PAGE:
Nicaraguan president calls church dictatorship, bishops ‘murderers’

MEXICO CITY — Nicaraguan President Daniel Ortega has called Catholic leaders a “gang of murderers,” in comments amplifying church persecution and dismissing Pope Francis’ call for dialogue in the Central American country.

In a fiery speech, Ortega took aim at Nicaragua’s Catholic bishops for promoting democracy as a way out of the country’s political crisis, alleging without evidence that they called on protesters to kill him during the 2018 protests – that his regime was violently repressed.


He called the bishops and Pope Francis “the perfect dictatorship,” then asked accusingly, “Who elected the bishops, the pope, the cardinals?”

He continued in the September 28 speech marking the 43rd anniversary of the national police: “With what moral authority do we speak of democracy? Let them start with the Catholic vote. … Everything is imposed. It is a dictatorship, the perfect dictatorship. It is a tyranny, the perfect tyranny.

Catholic clergy in Nicaragua have remained mostly silent as Ortega – who won the 2021 election after disqualifying and jailing opposition candidates – has persecuted priests and bishops speaking out on rights issues rights and democratic deterioration. The government has also shut down church-run charitable and educational initiatives, as well as Catholic radio stations, and expelled priests and nuns, including the Missionaries of Charity.

Ortega claimed in his comments that he was Catholic, but felt unrepresented, in part because “we hear about democracy, and they don’t practice democracy.”

The comments come as Bishop Rolando Álvarez de Matagalpa remains under house arrest after being forcibly removed from the diocesan curia on August 19. The priests arrested with him in the pre-dawn raid are still being held in the notorious El Chipote prison, where the regime keeps its political prisoners.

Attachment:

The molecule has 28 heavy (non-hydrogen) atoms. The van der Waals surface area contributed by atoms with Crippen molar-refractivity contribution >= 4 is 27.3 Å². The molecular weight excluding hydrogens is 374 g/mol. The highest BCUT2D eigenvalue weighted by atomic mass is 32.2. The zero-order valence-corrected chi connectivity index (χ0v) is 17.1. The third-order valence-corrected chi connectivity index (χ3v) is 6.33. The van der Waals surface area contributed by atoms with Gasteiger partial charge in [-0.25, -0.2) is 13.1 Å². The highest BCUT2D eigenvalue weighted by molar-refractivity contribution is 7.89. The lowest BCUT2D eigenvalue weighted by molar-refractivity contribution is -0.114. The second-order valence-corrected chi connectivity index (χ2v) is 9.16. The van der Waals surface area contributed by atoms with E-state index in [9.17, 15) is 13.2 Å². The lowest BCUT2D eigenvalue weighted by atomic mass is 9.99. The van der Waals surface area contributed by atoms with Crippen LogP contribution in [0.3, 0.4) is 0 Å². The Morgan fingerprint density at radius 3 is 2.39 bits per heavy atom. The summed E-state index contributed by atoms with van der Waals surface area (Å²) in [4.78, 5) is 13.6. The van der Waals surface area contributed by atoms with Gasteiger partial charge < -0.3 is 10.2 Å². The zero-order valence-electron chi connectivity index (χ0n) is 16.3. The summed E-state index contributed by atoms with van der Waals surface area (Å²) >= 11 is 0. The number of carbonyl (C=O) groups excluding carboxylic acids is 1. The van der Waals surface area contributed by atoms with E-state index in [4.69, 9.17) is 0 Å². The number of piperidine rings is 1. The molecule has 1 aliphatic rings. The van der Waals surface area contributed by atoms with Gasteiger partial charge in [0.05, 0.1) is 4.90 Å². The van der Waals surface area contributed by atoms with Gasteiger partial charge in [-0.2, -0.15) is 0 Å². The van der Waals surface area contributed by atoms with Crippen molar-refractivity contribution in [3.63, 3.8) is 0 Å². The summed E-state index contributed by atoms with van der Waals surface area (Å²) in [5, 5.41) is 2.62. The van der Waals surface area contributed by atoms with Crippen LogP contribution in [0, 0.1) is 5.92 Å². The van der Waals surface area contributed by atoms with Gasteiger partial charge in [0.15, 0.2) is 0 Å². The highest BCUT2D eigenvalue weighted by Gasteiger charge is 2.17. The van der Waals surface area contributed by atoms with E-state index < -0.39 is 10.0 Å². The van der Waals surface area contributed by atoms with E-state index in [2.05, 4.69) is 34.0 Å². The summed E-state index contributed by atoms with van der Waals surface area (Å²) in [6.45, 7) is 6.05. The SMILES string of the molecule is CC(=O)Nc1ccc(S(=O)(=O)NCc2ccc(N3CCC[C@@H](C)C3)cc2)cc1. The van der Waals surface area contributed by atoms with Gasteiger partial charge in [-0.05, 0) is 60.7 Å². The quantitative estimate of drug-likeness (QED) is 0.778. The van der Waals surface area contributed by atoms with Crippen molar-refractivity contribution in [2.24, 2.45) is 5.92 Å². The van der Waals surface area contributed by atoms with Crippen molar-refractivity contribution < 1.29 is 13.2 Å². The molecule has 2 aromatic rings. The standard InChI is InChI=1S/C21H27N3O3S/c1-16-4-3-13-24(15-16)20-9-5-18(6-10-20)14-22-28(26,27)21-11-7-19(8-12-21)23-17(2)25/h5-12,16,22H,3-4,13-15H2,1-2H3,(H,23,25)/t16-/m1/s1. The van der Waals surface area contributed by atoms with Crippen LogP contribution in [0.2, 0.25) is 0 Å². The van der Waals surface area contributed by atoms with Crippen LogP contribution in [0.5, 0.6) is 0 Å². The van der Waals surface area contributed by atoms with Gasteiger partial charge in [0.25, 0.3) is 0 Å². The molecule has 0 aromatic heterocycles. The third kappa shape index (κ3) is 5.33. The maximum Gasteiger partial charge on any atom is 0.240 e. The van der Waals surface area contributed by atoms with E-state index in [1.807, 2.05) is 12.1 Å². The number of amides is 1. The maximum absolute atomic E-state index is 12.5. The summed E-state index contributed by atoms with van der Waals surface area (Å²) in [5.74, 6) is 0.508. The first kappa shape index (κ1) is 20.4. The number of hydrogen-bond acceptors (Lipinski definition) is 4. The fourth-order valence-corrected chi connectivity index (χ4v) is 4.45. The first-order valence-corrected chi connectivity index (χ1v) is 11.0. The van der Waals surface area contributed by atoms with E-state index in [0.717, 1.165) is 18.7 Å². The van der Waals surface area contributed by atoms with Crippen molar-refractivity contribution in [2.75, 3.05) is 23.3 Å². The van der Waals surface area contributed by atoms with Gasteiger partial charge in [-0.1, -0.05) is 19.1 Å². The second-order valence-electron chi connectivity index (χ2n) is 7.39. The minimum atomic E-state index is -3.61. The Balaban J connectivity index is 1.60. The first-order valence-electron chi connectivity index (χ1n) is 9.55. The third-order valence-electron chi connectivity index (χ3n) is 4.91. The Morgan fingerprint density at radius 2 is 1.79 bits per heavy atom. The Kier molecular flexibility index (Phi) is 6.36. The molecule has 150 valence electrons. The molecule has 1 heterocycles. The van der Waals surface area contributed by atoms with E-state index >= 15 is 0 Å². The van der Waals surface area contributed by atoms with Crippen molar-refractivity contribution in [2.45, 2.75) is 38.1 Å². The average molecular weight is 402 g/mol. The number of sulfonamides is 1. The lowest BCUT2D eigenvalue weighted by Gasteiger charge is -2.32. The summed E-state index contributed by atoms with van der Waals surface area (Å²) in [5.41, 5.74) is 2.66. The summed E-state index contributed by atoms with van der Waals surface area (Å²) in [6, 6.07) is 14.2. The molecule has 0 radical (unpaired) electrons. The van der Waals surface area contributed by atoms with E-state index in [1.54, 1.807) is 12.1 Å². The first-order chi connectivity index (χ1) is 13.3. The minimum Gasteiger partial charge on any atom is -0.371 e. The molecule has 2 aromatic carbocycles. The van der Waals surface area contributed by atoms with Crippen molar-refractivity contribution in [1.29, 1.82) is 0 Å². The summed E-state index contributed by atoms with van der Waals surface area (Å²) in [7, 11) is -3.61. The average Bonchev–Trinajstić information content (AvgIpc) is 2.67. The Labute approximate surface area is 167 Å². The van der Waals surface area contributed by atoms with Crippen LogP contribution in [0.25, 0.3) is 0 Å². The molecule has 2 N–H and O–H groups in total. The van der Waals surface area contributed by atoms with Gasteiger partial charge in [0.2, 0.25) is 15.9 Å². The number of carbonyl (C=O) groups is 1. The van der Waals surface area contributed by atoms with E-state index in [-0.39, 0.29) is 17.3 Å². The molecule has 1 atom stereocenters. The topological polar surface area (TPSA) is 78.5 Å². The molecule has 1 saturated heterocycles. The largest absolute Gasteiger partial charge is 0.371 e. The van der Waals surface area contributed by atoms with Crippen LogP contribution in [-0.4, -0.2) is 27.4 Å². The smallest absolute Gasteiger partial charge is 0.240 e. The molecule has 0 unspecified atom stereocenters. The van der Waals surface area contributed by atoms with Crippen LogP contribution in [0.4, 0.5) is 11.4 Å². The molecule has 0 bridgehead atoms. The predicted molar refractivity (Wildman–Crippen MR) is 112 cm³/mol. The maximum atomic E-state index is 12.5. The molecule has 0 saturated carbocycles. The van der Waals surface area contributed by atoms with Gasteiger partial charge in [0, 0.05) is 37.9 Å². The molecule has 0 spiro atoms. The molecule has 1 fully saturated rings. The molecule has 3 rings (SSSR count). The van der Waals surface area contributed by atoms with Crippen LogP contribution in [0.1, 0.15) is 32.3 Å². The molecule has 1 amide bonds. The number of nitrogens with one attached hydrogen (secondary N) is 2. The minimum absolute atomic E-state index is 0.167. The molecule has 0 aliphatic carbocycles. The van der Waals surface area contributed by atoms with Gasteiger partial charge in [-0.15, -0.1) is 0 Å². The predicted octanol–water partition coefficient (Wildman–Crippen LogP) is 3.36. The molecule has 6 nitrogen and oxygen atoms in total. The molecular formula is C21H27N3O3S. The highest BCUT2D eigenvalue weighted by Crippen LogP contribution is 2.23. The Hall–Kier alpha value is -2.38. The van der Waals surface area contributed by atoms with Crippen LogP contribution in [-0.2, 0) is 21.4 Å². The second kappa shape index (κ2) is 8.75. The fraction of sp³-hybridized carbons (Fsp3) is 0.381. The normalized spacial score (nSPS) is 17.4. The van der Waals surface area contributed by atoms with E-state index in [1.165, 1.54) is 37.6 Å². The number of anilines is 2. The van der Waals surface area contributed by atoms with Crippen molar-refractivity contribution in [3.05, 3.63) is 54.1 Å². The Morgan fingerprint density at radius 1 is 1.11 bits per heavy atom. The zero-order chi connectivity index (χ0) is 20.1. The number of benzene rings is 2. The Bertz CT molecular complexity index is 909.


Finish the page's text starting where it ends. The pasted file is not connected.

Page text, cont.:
“What ignorance! Such lies and such cynicism. A dictator giving lessons in democracy,” tweeted Auxiliary Bishop Silvio José Baez of Managua, who left the country for security reasons in 2019. “Someone exercising power illegitimately, criticizing authority that Jesus gave to his church; someone who is an atheist, regretting not feeling represented by the church.

Pope Francis broke his silence on Nicaragua on August 21, calling for an “open and sincere” dialogue.

He told reporters on September 15: “There is a dialogue. This does not mean that we approve of everything the government does or that we disapprove of it. »

The Pope also urged the Nicaraguan government to allow the return of the Missionaries of Charity and defended the former Apostolic Nuncio, Archbishop Waldemar Stanislaw Sommertag, who was expelled from Nicaragua.

Ortega served as the first president between 1979 and 1990 after the Sandinista movement overthrew then-dictator Anastasio Somoza. He went on to win the 2006 election and won several re-elections – although the 2021 vote was condemned as a sham by international observers and unrecognized by countries like the United States.

In his speech – which included denunciations of other international critics and a defense of North Korea’s nuclear testing – Ortega disparaged US Assistant Secretary for Western Hemisphere Affairs Brian Nichols, calling it a racial slur beginning with N and making fun of her appearance.

Observers say Ortega’s relationship with the Catholic Church has been complicated during Ortega’s two presidencies — particularly with the late Cardinal Miguel Obando Bravo. Ortega promised to visit the Basilica of Our Lady of Guadalupe if he returned to power, and in 2007 he headed straight for the Marian shrine after landing at Mexico City airport.

Journalist Carlos F. Chamorro, director of the Nicaraguan newspaper Confidentialsays the church came into confrontation with Ortega after some priests and bishops showed support for protesters who called for Ortega’s ousting in 2018, opening their parishes to injured people or fleeing priests and paramilitaries.

Chamorro said Catholic Press Service Ortega “aims to close the last remaining civic space in the country, which is the space of freedom of conscience, freedom to preach, and religious freedom.”

Martha J. Finley